RESOURCES

Definitions: Palliative Care

Acupuncture

Chinese medical practice of needle insertion into energy channels in the body called meridians. 

Alternative medicine

A variety of therapeutic or preventative health care practices, such as homeopathy, naturopathy and herbal medicine, that do not follow generally accepted medical methods and may not have a scientific explanation for their effectiveness.

Anxiety

A state of apprehension, uncertainty and fear resulting from the anticipation of a real or imagined threatening event or situation.

Clinical massage

Soft tissue manipulation.

Complementary medicine

A method of health care, including clinical massage, acupuncture, and other therapies and philosophies, that are used in conjunction with conventional medicine.

Depression

A feeling of intense sadness and loss of hope.

Hospice

End-of-life care for patients with a prognosis of less than 6 months that focuses on pain relief and comfort care.

Palliative care

Relieving or soothing the symptoms of a disease or disorder without effecting a cure, focusing on important quality of life for the patient and family. It is provided by a team of physicians, nurses and other healthcare professionals working together with a primary care physician or specialist, usually an oncologist. It can be provided at any age and while it is usually for care treatment, it can be provided along with curative treatment. Palliative care can increase the comfort of patients by controlling pain and other symptoms and lessoning the stress experienced by terminal or chronically ill patients and their families.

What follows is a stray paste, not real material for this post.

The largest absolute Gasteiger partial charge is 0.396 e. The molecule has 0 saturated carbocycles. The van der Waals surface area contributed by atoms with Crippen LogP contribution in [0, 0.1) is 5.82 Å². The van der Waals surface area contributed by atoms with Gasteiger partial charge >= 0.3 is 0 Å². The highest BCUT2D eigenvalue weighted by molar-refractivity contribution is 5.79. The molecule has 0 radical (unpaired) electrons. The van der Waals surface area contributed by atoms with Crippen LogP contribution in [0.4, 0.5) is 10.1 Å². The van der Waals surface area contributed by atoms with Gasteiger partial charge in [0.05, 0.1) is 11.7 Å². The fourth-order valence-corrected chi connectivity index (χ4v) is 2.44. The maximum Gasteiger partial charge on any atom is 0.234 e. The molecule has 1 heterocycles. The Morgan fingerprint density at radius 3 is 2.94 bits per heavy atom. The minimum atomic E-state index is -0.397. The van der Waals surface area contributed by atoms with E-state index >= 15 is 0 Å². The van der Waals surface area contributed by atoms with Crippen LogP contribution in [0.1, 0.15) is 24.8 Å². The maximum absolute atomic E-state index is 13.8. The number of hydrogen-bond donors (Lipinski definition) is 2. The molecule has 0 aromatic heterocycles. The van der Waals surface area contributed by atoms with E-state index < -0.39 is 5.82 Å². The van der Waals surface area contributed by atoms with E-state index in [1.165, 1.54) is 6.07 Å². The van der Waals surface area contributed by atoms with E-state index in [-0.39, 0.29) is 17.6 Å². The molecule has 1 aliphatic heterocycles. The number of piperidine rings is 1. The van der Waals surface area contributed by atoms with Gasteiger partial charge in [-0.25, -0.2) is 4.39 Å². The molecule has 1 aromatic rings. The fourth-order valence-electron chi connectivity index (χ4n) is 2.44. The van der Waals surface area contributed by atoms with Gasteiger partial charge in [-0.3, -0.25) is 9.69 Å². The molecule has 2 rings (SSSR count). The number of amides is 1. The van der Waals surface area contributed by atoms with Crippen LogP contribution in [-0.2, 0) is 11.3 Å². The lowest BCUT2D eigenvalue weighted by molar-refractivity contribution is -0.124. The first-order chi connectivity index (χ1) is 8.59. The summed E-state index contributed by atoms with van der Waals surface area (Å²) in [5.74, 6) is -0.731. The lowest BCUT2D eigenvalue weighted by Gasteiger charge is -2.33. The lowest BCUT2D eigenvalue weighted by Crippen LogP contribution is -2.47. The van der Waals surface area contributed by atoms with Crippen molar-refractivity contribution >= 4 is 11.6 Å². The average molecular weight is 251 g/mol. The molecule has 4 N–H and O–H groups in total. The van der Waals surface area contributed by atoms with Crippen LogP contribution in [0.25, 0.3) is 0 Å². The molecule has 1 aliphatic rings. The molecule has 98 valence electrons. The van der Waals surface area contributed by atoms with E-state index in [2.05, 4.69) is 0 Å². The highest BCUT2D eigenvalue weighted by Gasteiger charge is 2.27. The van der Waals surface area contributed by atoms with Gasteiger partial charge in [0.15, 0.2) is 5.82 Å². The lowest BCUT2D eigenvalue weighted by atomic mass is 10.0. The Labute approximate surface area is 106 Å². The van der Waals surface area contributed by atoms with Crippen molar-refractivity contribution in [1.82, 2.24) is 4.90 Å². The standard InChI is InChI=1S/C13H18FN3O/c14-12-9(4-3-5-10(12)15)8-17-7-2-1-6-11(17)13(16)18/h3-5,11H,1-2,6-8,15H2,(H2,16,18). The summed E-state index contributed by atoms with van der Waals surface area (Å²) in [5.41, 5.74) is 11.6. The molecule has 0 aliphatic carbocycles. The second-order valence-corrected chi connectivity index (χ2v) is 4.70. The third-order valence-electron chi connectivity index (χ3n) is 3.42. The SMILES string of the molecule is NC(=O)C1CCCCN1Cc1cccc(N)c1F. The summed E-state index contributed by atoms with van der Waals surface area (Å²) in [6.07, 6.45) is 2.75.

Stress

A mentally and emotionally disruptive or upsetting condition occurring in response to very distressing or difficult outside situations and capable of effecting physical (a rise in blood pressure, muscular tension) and mental health (irritability and depression).

Sources

The Merck Manual of Medical Information – Home Edition. Merck Research Laboratories, 1997

Harrison’s Principles of Internal Medicine – 16th Edition. McGraw-Hill, Medical Publishing Division, 2005

The American Medical Association Encyclopedia of Medicine. Random House New York, 1989

Stedman’s Medical Dictionary – 27th Edition. Lippincott Williams & Wilkins, 2000

The American Heritage Dictionary of the English Language – Fourth Edition. Houghton Mifflin Company, 2000

EPEC -O (Education in Palliative and End-of-Life Care – Oncology), Cancer Pain Management, EPEC Project, Northwestern University Feinberg School of Medicine, Chicago, IL., 2005

COLLECTION

Palliative Care

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